If you’ve been paying attention to retail technology lately — especially in the apparel industry — you’ve likely heard people talking about RFID. Recent research found that the number of retailers using radio frequency identification (RFID) tech in 2017 increased 39 percent over 2016, a substantial increase. So why are so many retailers getting on board with RFID? Because the future of omnichannel retail could be built on this technology.
RFID tags and readers can provide many insights into what’s going on in stores and help keep customers happy at the same time. RFID adoption is a trend that’s likely to continue, as it presents many benefits for business including the ability to know what’s where at all times, to staff stores wisely, and to improve the bottom line.
Improved Inventory Accuracy
Brick-and-mortar retail stores have a lot to track. Stores are full of products, and new merchandise keeps coming in. Having accurate inventory is critical, not only to keep operations running smoothly but also to keep customers happy. If a customer can’t get the item they want in a store, they’ll likely head to another retailer to find it. Even worse, imagine a customer saw on the business’s website that a store had the product they wanted, but arrived at the store to discover that information was inaccurate.
Real-time, accurate inventory prevents these kinds of mishaps. When retailers have accurate data, they can quickly find more of an item in the back, confidently post items online even if they only have a small amount of inventory on hand, and enable buy online, pick up in-store — the growing trend in takeout retail. With accurate data, retailers and customers both gain flexibility in when and where purchases happen.
RFID Is Becoming More Affordable
The concept of RFID technology isn’t new, but we’re seeing substantial growth in retail now in part because the price might finally be right. In 2003, an RFID tag cost about a dollar (not an insubstantial amount if you consider retailers need to put a tag on every item), but now the price is down to about 10 cents. The goal for technology companies is for RFID tags to reach a penny each, which could lead to even more widespread adoption.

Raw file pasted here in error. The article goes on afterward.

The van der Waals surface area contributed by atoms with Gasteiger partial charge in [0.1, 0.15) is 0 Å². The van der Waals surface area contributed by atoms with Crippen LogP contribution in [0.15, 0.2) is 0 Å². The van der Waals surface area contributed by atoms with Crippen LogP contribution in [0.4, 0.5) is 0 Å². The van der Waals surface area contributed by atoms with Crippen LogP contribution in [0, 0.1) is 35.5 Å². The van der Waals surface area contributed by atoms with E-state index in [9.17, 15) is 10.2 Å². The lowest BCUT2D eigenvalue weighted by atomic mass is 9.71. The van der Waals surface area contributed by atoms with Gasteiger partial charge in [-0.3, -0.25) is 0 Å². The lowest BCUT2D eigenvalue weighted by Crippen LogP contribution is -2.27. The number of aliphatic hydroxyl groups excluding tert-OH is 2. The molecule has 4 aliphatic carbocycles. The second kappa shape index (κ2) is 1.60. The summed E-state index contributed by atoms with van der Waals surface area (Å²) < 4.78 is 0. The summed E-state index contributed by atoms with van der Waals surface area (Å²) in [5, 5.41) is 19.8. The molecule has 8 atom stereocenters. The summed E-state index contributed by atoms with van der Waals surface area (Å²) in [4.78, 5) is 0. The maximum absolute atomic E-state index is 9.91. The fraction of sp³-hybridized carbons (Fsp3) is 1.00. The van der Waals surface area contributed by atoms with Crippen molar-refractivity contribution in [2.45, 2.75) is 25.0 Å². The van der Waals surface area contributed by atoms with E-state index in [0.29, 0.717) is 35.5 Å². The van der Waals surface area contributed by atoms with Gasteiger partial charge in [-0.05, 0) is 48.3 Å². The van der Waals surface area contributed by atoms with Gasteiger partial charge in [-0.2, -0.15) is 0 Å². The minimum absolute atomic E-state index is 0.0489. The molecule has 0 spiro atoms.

Retailers can also choose from a variety of scanners and sensors for reading RFID tags. Handheld devices are usually less expensive than stationary sensors up front, but fixed RFID solutions often prove more cost-effective in the long run because they can help fully automate processes and reduce ongoing labor costs. Retailers can select the most appropriate RFID devices from these options based on cost, ease of use, and store layout.
Employees Can Spend Time Wisely
Employee time is valuable, so having store associates spend time on the most important tasks (such as assisting customers) is preferable. Because RFID technology speeds up inventory and can instantly track down items, it frees up associates to spend time interacting with people in stores.
The insights gained from RFID technology can also help employees do their jobs better. RFID data can inform retailers about the most effective product placements, suggest ideal store layouts, and reveal which products are most popular. All that information will help store associates make the store the best it can be and sell products to shoppers.
A Better Omnichannel Business
The most successful retailers tend to be the most agile. They’re prepared to interact with customers wherever their customers shop, whether that’s in stores, on the website, or via a mobile app. RFID technology and related responsive retail technology make it possible for retailers to track everything faster and more accurately, a key capability in an industry where customers expect the items they want to be available when and where they want them.
By reducing inaccuracies, reducing costs associated with monitoring inventory manually, and pleasing customers by providing the items they’re looking for quickly, retailers can see improved ROI for RFID, in addition to improved agility. These improvements can lead to transformed retail businesses.